The Legacy of a Western Woman: Margaret Brown

During one’s lifetime, the impact we can have on other human beings may seem small, but for our own Margaret Brown that impact was felt around the world and resonates with visitors today.  For over 47 years, the Molly Brown House Museum has shared the story of this incredible woman and 2017 is no different.

The museum is celebrating a huge milestone in Margaret’s life this year-her 150th birthday.  She sits in good company with two other women celebrating their 150th birthday-Marie Curie and Laura Ingalls Wilder.  All three of these women left a legacy on the world they left behind.  Margaret left her own legacy, and this summer, the museum will feature an exhibit honoring this legacy.

From June 6th-August 20th, the museum will be featuring a new exhibit 150 and Fabulous: Celebrating Margret Brown’s Legacy.  Throughout the house, the museum will feature different aspects of Margaret’s legacy throughout the house with mini-exhibits.  In the parlor, visitors are immersed in the midst of a suffrage tea.  With the ratification of the nineteenth amendment in 1920, women for the first time were granted the national right to vote.  However, decades prior to this momentous occasion, women fought hard to gain this right including Margaret.  While Colorado gave women the right to vote in 1893, Colorado women could not vote nationally.  Margaret headed east to speak at the Conference of Great Women in Newport, RI, ran for Senate three times under the Women’s Party ticket, and took part in a processional to appeal to President Coolidge

The library allows docents to dive deeper into the injustices Margaret and Judge Ben Lindsey found with the children and how they planned to rectify this.  Margaret, as she does, raised money to help support this cause.  With Margaret’s help, Judge Lindsey was able to fund public playgrounds, nursery for impoverished children, and even a bathtub in the basement of the courthouse for children!   The system they set up would become a model for other cities across the nation.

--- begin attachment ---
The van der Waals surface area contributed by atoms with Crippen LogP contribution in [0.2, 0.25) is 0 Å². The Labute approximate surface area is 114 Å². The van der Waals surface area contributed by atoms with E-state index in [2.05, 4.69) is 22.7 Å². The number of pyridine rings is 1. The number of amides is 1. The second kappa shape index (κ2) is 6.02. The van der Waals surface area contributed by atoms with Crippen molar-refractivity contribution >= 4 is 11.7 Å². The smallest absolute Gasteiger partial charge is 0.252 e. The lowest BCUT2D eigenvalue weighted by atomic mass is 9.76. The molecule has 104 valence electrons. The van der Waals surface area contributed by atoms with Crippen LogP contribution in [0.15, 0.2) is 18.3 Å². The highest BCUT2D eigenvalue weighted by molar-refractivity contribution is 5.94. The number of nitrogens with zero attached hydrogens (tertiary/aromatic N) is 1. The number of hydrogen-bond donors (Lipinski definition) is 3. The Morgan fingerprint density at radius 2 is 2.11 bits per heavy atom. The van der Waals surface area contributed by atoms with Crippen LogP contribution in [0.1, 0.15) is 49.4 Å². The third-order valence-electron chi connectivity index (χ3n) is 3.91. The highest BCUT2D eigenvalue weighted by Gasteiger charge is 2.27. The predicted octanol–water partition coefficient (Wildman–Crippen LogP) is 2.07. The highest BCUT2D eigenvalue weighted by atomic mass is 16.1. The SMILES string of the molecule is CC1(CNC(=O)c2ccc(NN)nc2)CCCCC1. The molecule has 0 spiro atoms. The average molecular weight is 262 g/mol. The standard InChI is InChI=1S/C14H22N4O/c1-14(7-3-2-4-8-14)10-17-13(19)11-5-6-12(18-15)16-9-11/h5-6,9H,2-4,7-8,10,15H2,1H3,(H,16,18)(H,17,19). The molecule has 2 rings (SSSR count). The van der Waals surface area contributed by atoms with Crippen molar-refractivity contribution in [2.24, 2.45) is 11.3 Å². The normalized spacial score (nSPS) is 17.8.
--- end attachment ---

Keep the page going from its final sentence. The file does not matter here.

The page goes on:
The second floor of the museum will immerse visitors into the reality of the Brown’s during World War I. Even before the United States entered the war, Margaret headed overseas to France to work with the American Red Cross in 1914.  She would travel to France’s Picardy region to help treat wounded soldiers, brought along medical supplies, and even was a nurse and ambulance driver.  With the music of World War I bellowing through the second floor, the museum shows Margaret preparing for this overseas journey.   After the United States entered into WWI, it was never a question if Lawrence (Larry) Brown, Margaret’s son, would enlist.  He earned the rank of captain and deployed to France in 1918.  His room features a young man ready to enlist to serve his country.  Larry was one of over 4.7 million men and women who served in the various U.S. Forces.